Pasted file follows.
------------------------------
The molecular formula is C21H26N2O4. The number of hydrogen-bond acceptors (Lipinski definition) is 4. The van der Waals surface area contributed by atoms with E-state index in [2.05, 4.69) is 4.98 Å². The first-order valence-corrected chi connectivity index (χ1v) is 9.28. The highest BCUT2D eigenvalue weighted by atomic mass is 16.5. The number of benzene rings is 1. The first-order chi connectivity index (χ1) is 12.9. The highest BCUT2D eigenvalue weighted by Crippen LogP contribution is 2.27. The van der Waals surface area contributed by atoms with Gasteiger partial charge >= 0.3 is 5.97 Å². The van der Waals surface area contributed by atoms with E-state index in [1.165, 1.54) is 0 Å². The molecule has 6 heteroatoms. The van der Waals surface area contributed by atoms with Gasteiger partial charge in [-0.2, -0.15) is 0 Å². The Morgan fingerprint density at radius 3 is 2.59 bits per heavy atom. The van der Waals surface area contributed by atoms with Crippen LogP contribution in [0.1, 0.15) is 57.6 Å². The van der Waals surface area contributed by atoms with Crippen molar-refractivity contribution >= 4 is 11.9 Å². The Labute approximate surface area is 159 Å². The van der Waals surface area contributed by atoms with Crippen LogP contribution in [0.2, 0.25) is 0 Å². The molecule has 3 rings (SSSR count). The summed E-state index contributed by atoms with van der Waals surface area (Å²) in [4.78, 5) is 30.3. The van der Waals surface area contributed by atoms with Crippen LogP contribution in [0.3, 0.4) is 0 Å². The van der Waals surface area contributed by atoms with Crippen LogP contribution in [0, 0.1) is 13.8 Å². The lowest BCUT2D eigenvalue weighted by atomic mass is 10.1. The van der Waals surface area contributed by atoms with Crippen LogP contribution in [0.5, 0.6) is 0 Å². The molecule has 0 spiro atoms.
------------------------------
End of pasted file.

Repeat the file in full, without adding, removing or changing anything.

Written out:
The molecular formula is C21H26N2O4. The number of hydrogen-bond acceptors (Lipinski definition) is 4. The van der Waals surface area contributed by atoms with E-state index in [2.05, 4.69) is 4.98 Å². The first-order valence-corrected chi connectivity index (χ1v) is 9.28. The highest BCUT2D eigenvalue weighted by atomic mass is 16.5. The number of benzene rings is 1. The first-order chi connectivity index (χ1) is 12.9. The highest BCUT2D eigenvalue weighted by Crippen LogP contribution is 2.27. The van der Waals surface area contributed by atoms with Gasteiger partial charge >= 0.3 is 5.97 Å². The van der Waals surface area contributed by atoms with E-state index in [1.165, 1.54) is 0 Å². The molecule has 6 heteroatoms. The van der Waals surface area contributed by atoms with Gasteiger partial charge in [-0.2, -0.15) is 0 Å². The Morgan fingerprint density at radius 3 is 2.59 bits per heavy atom. The van der Waals surface area contributed by atoms with Crippen LogP contribution in [0.1, 0.15) is 57.6 Å². The van der Waals surface area contributed by atoms with Crippen molar-refractivity contribution >= 4 is 11.9 Å². The Labute approximate surface area is 159 Å². The van der Waals surface area contributed by atoms with Crippen LogP contribution in [0.2, 0.25) is 0 Å². The molecule has 3 rings (SSSR count). The summed E-state index contributed by atoms with van der Waals surface area (Å²) in [4.78, 5) is 30.3. The van der Waals surface area contributed by atoms with Crippen LogP contribution in [0.3, 0.4) is 0 Å². The van der Waals surface area contributed by atoms with Crippen LogP contribution in [0, 0.1) is 13.8 Å². The lowest BCUT2D eigenvalue weighted by atomic mass is 10.1. The van der Waals surface area contributed by atoms with Crippen LogP contribution in [0.5, 0.6) is 0 Å². The molecule has 0 spiro atoms.